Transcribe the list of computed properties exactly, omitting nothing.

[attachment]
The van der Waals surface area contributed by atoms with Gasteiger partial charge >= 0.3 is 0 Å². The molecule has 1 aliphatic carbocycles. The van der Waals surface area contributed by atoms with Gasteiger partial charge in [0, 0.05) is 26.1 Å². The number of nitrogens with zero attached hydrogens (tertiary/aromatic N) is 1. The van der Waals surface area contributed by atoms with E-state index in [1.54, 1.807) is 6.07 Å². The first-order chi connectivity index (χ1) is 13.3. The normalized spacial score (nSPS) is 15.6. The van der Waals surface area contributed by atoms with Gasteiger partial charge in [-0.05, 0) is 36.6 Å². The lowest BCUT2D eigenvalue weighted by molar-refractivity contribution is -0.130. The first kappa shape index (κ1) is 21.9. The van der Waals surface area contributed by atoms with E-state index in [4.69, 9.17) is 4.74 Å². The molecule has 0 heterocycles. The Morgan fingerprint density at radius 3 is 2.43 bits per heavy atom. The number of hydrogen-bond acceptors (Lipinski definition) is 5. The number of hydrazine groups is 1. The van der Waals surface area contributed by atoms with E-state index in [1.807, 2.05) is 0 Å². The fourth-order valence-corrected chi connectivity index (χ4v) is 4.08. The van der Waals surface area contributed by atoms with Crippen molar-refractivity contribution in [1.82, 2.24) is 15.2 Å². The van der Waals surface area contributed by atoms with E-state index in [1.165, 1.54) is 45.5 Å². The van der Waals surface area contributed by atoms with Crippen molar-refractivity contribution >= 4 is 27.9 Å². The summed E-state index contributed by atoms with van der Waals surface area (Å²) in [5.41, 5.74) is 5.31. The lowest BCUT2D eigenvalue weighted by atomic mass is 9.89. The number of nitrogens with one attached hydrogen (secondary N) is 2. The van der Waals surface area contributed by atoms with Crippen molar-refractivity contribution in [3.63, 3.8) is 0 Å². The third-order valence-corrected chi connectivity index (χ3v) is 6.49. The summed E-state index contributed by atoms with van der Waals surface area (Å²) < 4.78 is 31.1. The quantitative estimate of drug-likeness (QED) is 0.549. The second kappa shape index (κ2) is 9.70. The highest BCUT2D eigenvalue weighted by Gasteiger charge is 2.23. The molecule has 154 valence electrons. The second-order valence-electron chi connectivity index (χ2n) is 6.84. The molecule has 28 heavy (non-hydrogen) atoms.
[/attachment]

The van der Waals surface area contributed by atoms with Gasteiger partial charge >= 0.3 is 0 Å². The molecule has 1 aliphatic carbocycles. The van der Waals surface area contributed by atoms with Gasteiger partial charge in [0, 0.05) is 26.1 Å². The number of nitrogens with zero attached hydrogens (tertiary/aromatic N) is 1. The van der Waals surface area contributed by atoms with E-state index in [1.54, 1.807) is 6.07 Å². The first-order chi connectivity index (χ1) is 13.3. The normalized spacial score (nSPS) is 15.6. The van der Waals surface area contributed by atoms with Gasteiger partial charge in [-0.05, 0) is 36.6 Å². The lowest BCUT2D eigenvalue weighted by molar-refractivity contribution is -0.130. The first kappa shape index (κ1) is 21.9. The van der Waals surface area contributed by atoms with E-state index in [4.69, 9.17) is 4.74 Å². The molecule has 0 heterocycles. The Morgan fingerprint density at radius 3 is 2.43 bits per heavy atom. The number of hydrogen-bond acceptors (Lipinski definition) is 5. The number of hydrazine groups is 1. The van der Waals surface area contributed by atoms with E-state index in [1.807, 2.05) is 0 Å². The fourth-order valence-corrected chi connectivity index (χ4v) is 4.08. The van der Waals surface area contributed by atoms with Crippen molar-refractivity contribution in [1.82, 2.24) is 15.2 Å². The van der Waals surface area contributed by atoms with E-state index in [1.165, 1.54) is 45.5 Å². The van der Waals surface area contributed by atoms with Crippen molar-refractivity contribution >= 4 is 27.9 Å². The summed E-state index contributed by atoms with van der Waals surface area (Å²) in [5.41, 5.74) is 5.31. The lowest BCUT2D eigenvalue weighted by atomic mass is 9.89. The number of nitrogens with one attached hydrogen (secondary N) is 2. The van der Waals surface area contributed by atoms with Crippen molar-refractivity contribution in [3.63, 3.8) is 0 Å². The third-order valence-corrected chi connectivity index (χ3v) is 6.49. The summed E-state index contributed by atoms with van der Waals surface area (Å²) < 4.78 is 31.1. The quantitative estimate of drug-likeness (QED) is 0.549. The second kappa shape index (κ2) is 9.70. The highest BCUT2D eigenvalue weighted by Gasteiger charge is 2.23. The molecule has 154 valence electrons. The second-order valence-electron chi connectivity index (χ2n) is 6.84. The molecule has 28 heavy (non-hydrogen) atoms.